Riverplace Boulevard has recently been reconstructed to better support new investment and diverse community needs. The new street eliminates two automobile lanes in favor of enhanced pedestrian amenities, protected bicycle lanes, improved on-street parking and low impact design (LID) stormwater raingardens. The plan also includes enhanced bus transit and service from JTA, and utility enhancements completed with JEA.
Rivers Edge —with its vision for a sustainably designed mixed-use development on a long-vacant, 30-acre riverfront site—will encourage a healthy lifestyle. The development will include more than four acres of public park spaces, including a large central riverfront Park, and will tell the story of Jacksonville’s extraordinary medical facilities through art, exercise, gardens and interactive features. Active water access abounds with a marsh boardwalk and an extension of the Southbank Riverwalk, as well as transient boater slips and a kayak launch site. With scenic views of both the river and the Downtown skyline, this unique setting will be a place that empowers residents and visitors to pursue and achieve wellness in their everyday lives.
This collaboration with the City, North Florida TPO, JEA and JAX Chamber will create a national model for the deployment of autonomous vehicles. The existing Skyway will be converted and smart technologies such as dynamic signals, connected intersections, integrated data exchange, pedestrian sensors, flood warning sensors and power consumption reduction will be installed.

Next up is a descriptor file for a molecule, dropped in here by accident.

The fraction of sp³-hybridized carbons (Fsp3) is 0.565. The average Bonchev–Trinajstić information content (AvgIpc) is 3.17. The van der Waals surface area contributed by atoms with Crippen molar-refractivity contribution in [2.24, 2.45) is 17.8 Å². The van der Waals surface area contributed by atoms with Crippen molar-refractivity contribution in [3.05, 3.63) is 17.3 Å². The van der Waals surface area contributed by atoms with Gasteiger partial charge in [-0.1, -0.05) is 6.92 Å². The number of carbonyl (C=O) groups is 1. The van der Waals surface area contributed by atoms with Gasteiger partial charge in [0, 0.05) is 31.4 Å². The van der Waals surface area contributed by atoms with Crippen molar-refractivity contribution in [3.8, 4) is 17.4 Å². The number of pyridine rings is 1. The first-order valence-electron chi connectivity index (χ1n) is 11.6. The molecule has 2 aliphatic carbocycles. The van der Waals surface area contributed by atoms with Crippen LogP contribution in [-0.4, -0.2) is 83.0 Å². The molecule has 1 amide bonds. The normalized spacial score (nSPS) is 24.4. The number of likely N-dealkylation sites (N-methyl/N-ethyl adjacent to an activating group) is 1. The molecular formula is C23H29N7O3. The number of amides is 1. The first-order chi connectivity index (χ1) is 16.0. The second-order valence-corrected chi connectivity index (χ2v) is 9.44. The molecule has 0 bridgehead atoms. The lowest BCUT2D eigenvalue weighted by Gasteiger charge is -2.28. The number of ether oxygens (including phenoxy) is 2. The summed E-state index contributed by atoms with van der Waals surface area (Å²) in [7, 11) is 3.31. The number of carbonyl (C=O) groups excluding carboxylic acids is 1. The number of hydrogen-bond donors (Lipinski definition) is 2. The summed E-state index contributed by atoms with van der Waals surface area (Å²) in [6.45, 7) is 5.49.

Investment: $350 Million
The waterfront of the Times-Union Performing Arts Center, located directly across the river from St. Johns River Park, will be transformed into an interactive multifaceted musical commons. Built around the theme Jacksonville’s Musical Heritage, plans for the riverfront at the Times-Union Center for the Performing Arts call for a musical heritage garden highlighting musicians and composers with Jacksonville ties, a children’s music play space, and a new outdoor wall projection venue with livestream performances and movie projections. DIA is contributing to the project by handling video production of a nightly projection shown for the building’s riverfront facade.
In 2015, the City of Jacksonville adopted a revised Community Redevelopment Area (CRA) plan for the Northbank of Downtown, which includes a specific project for the reintroduction of two-way street systems within the Northbank. Subsequent Mobility Plan Updates and other transportation projects have consistently carried forward this directive and funds have been set aside within the CRA to begin implementation. The return to two way streets and resulting slower speeds are shown to stimulate economic growth and increase property values; facilitate more efficient use of on-street parking and ride share; enhance retail visibility and promote retail occupancy rates and success; improve walkability and increase pedestrian safety and pedestrian activity on the sidewalk; and increase residential demand and perceived quality of life for residents. Forsyth Street and Adams Street are both identified as streets prioritized within the CRA Plan for two-way conversion. Segments of both streets lie within DIA’s targeted dining districts and their conversion to two-way streets complements other public and private redevelopment efforts. The design phase of this project is underway.
St. Johns River Park, located on the Southbank waterfront between the Main Street and Acosta bridges and home to Friendship Fountain is undergoing a major transformation. Through careful curation, a more vibrant year-round public space will take shape over the next two years. Built around the theme Exploring the St. Johns River, plans for a botanical garden, a themed play park, a splash pad, concessions and fountain upgrades. The node will tell the story of the indigenous Timucuan people, Ribault’s landing in 1562 and the Ft. Caroline settlement, and botanist and horticulturist John Bartram’s travels through Jacksonville. Central to the park will be an upgraded fountain representative of the massive flow of the St. Johns and including fully functional dancing jets choreographed to music and lights.